I’m a very visually oriented person who loves to collect books and magazines for knowledge, inspiration and perhaps simply just to collect. With the discount rates for most magazines being particularly attractive, I unfortunately tend to amass way too many to ever thoroughly read. But when some down time presents itself, I find a comfortable spot and quickly scan through the pages, stopping every now and then to read an article of interest or an advertisement that catches my eye.
But as I advance through the pages I get to a point where I must roll my eyes a bit. It’s usually a consequence of highly stylized and unrealistic photos showing curated interiors void of dust, old socks and dying plants. In other words, they never really represent how real people live. Now I know that in order to sell something you have to sell an ideal. There’s a reason the fashion industry uses models, as not many aspire to mediocrity. We all want something or want to be something more. Unfortunately the imagery that we see in magazines is neither realistic nor easily plausible.
I’ve styled and photographed almost all of my own designs as well as other designers’ work. I’ve even had one of my designs professionally styled and photographed for a published magazine spread, so I’m no stranger to creating tempting illusions. Perhaps I can share a few insights as to how we make these photographs come to be so flawless and alluring.
First of all, there is staging. Staging is quite important as this is where we do remove the dirty socks, dying plants and run a duster around the room. Then we add a flower or two, some stacks of books and perhaps some interesting yet impersonal artwork. We might even rent some expensive furniture and accessories if the place is lacking. And if we’re lucky, we can get the family dog to sit in the corner and look interested.
Secondly, there is lighting to consider. Most naturally lit rooms can’t be captured in their full glory by a camera. Windows and anything nearby are washed out by intense sunlight while the far corners of the room remain dark and foreboding. The camera’s dynamic range is just not as sophisticated as our own eyes. So we compensate by hiding lights around the room, sticking slave flashes here and there and bouncing their light off the ceiling. Using high dynamic range techniques (using one under- and one over-exposed picture, both merged) provides some added relief but moves even further away from realism.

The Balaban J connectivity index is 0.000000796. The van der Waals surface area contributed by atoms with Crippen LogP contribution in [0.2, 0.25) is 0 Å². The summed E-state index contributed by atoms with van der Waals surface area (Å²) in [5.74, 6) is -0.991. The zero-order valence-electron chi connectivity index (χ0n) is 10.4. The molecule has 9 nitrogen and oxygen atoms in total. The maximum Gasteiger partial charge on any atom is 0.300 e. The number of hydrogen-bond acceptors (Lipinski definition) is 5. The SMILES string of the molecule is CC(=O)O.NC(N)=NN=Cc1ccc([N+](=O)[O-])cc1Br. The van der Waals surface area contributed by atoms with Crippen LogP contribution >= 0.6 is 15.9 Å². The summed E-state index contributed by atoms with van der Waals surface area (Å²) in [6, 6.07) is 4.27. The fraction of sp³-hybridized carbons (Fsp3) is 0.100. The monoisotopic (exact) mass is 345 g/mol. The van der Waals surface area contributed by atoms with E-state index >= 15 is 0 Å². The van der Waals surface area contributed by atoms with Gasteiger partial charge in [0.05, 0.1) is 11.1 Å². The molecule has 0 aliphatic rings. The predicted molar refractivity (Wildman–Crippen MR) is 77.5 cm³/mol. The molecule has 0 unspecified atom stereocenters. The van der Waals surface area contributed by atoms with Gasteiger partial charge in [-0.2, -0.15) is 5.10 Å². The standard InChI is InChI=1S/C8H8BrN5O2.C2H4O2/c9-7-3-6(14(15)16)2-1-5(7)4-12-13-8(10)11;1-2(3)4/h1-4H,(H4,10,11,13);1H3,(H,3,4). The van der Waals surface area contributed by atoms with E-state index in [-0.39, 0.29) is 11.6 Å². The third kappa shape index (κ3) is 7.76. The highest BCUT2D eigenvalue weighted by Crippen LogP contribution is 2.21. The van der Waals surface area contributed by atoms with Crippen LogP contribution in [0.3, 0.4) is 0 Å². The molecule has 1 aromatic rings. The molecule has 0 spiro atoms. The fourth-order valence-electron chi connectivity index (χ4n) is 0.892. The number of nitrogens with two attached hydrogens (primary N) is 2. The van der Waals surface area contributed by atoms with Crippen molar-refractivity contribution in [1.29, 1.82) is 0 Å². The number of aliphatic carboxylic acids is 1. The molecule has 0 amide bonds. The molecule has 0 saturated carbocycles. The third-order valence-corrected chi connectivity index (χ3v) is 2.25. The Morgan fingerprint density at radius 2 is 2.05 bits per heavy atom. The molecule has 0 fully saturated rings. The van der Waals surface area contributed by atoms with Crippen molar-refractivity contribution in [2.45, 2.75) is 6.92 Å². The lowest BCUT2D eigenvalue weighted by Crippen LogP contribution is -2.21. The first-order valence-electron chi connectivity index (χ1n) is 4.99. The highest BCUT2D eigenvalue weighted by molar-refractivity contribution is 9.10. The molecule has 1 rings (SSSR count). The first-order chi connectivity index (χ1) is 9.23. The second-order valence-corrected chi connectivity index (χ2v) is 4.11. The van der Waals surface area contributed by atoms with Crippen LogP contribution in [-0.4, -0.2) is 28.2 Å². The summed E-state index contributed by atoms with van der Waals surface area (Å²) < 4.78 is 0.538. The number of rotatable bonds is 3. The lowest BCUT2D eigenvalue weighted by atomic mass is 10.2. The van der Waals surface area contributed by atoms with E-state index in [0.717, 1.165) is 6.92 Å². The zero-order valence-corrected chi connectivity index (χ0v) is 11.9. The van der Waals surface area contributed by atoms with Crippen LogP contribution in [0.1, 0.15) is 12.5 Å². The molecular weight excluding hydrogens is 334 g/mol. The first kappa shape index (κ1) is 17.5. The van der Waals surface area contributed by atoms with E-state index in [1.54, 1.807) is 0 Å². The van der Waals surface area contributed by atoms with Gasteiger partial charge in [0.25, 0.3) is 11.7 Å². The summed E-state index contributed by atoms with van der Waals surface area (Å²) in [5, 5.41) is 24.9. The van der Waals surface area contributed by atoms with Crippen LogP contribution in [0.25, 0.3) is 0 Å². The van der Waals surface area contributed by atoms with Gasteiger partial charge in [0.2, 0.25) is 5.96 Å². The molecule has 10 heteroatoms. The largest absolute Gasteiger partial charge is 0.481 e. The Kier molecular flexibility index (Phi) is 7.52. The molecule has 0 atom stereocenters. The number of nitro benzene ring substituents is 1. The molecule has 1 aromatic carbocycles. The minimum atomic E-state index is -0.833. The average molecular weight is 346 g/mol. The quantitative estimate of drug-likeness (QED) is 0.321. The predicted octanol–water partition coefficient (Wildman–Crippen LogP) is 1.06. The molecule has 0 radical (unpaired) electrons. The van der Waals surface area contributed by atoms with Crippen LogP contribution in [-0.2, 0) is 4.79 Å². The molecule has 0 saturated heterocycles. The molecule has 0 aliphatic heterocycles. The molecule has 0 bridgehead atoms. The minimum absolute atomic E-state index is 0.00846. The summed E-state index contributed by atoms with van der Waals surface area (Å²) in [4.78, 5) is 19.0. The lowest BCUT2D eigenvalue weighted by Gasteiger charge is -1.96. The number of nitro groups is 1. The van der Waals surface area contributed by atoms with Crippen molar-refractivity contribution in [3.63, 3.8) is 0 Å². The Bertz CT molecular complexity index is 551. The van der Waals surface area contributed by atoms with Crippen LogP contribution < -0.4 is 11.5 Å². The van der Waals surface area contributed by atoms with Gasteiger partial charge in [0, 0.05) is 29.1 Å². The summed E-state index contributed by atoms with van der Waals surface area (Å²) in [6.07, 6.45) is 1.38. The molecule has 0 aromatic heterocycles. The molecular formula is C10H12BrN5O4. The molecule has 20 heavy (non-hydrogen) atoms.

And then there’s the camera position. Many times, we scour a room with our fingers formed in a frame trying to find an angle that shows the room and its adornments in the best perspective. Of course, it doesn’t matter if anyone will ever see if from that angle, it just has to capture the best appearance. Much in the way each face has an optimal angle, a room does too. Once this angle is found, furniture and art are subtly moved here and there to find just the right composition.
It isn’t unusual to take up to a hundred pictures per room. With all the preparation, most photographers want to take every variation they can while the stage is set. This then leads to the use of Adobe Photoshop and Lightroom. Organizing, weeding and finally ‘developing’ the images are what you call post-processing. Photoshop is a necessity. With it we can remove or add almost any detail that was missed during staging. We can change colors, shapes, and lighting as well as manipulate practically any aspect of an image. Of course you still need to start with a relatively decent photograph, but digital manipulation is indispensable to the creation of perfection.
Next time you open your copy of Architectural Digest and wonder how owners live in such a well-organized and pristine space, know that it only exists for a moment. What I would really love to see is not only the beauty shot, but a follow up shot a few days later to see how the owners really exist. For a little more analysis and fun I’ve shown two examples below, one professional and one amateur.
In the professional photo below, there is a good balance of form with proper focal point and elements which lead your eye. There are also strategically placed elements (flowers, throw, water, tables and potted tree) which are visually pleasing and fill the space with color, interest and make the scene look habitable. The exposure is natural (no artificial light) and is such that you can still see detail in the windows as well as in the shadow areas.
The photo below was taken by an amatuer without apparent retouching. This scene could benefit greatly from perspective correction, use of a polarizing filter to remove glass reflections from the framed pictures and a few fresh flowers for a splash of color. The dog, although cute, is too far from the camera and gets lost in the couch and pillows. There is also a blue color cast on the chair and floor from the window and a yellow/red cast on the walls from interior lights. Better color correction would have made the lighting appear more natural.
So, if you’re ever inclined to showcase your home or just want a sharper eye when reading your own design magazines, keep in mind some of the points above.